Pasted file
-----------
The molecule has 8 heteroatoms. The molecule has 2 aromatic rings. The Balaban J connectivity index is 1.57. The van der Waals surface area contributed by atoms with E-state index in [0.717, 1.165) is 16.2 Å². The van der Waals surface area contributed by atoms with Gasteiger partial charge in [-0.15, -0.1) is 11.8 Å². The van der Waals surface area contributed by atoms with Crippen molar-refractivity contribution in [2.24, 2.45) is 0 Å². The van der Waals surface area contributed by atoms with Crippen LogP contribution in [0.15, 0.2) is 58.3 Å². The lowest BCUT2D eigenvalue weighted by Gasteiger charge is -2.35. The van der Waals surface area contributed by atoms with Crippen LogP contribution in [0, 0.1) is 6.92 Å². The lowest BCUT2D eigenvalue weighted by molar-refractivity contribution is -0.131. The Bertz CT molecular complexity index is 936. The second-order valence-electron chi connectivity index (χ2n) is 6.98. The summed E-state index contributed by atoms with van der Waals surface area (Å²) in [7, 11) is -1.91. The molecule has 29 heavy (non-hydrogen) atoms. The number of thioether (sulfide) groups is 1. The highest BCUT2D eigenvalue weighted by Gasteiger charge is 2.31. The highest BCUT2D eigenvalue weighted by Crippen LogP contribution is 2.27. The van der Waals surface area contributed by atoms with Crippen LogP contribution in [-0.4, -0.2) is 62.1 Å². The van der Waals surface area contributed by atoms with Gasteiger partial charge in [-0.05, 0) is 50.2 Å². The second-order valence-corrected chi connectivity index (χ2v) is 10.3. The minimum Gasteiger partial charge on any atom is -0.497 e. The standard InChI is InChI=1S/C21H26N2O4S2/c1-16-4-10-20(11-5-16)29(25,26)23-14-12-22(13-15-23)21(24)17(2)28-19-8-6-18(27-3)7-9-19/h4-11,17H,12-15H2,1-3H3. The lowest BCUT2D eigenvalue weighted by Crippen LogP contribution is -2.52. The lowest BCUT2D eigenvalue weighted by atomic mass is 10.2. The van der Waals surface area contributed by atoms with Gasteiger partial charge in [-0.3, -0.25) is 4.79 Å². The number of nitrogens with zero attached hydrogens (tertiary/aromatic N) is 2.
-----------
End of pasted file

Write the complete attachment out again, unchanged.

The molecule has 8 heteroatoms. The molecule has 2 aromatic rings. The Balaban J connectivity index is 1.57. The van der Waals surface area contributed by atoms with E-state index in [0.717, 1.165) is 16.2 Å². The van der Waals surface area contributed by atoms with Gasteiger partial charge in [-0.15, -0.1) is 11.8 Å². The van der Waals surface area contributed by atoms with Crippen molar-refractivity contribution in [2.24, 2.45) is 0 Å². The van der Waals surface area contributed by atoms with Crippen LogP contribution in [0.15, 0.2) is 58.3 Å². The lowest BCUT2D eigenvalue weighted by Gasteiger charge is -2.35. The van der Waals surface area contributed by atoms with Crippen LogP contribution in [0, 0.1) is 6.92 Å². The lowest BCUT2D eigenvalue weighted by molar-refractivity contribution is -0.131. The Bertz CT molecular complexity index is 936. The second-order valence-electron chi connectivity index (χ2n) is 6.98. The summed E-state index contributed by atoms with van der Waals surface area (Å²) in [7, 11) is -1.91. The molecule has 29 heavy (non-hydrogen) atoms. The number of thioether (sulfide) groups is 1. The highest BCUT2D eigenvalue weighted by Gasteiger charge is 2.31. The highest BCUT2D eigenvalue weighted by Crippen LogP contribution is 2.27. The van der Waals surface area contributed by atoms with Crippen LogP contribution in [-0.4, -0.2) is 62.1 Å². The van der Waals surface area contributed by atoms with Gasteiger partial charge in [-0.05, 0) is 50.2 Å². The second-order valence-corrected chi connectivity index (χ2v) is 10.3. The minimum Gasteiger partial charge on any atom is -0.497 e. The standard InChI is InChI=1S/C21H26N2O4S2/c1-16-4-10-20(11-5-16)29(25,26)23-14-12-22(13-15-23)21(24)17(2)28-19-8-6-18(27-3)7-9-19/h4-11,17H,12-15H2,1-3H3. The lowest BCUT2D eigenvalue weighted by Crippen LogP contribution is -2.52. The lowest BCUT2D eigenvalue weighted by atomic mass is 10.2. The van der Waals surface area contributed by atoms with Gasteiger partial charge in [-0.3, -0.25) is 4.79 Å². The number of nitrogens with zero attached hydrogens (tertiary/aromatic N) is 2.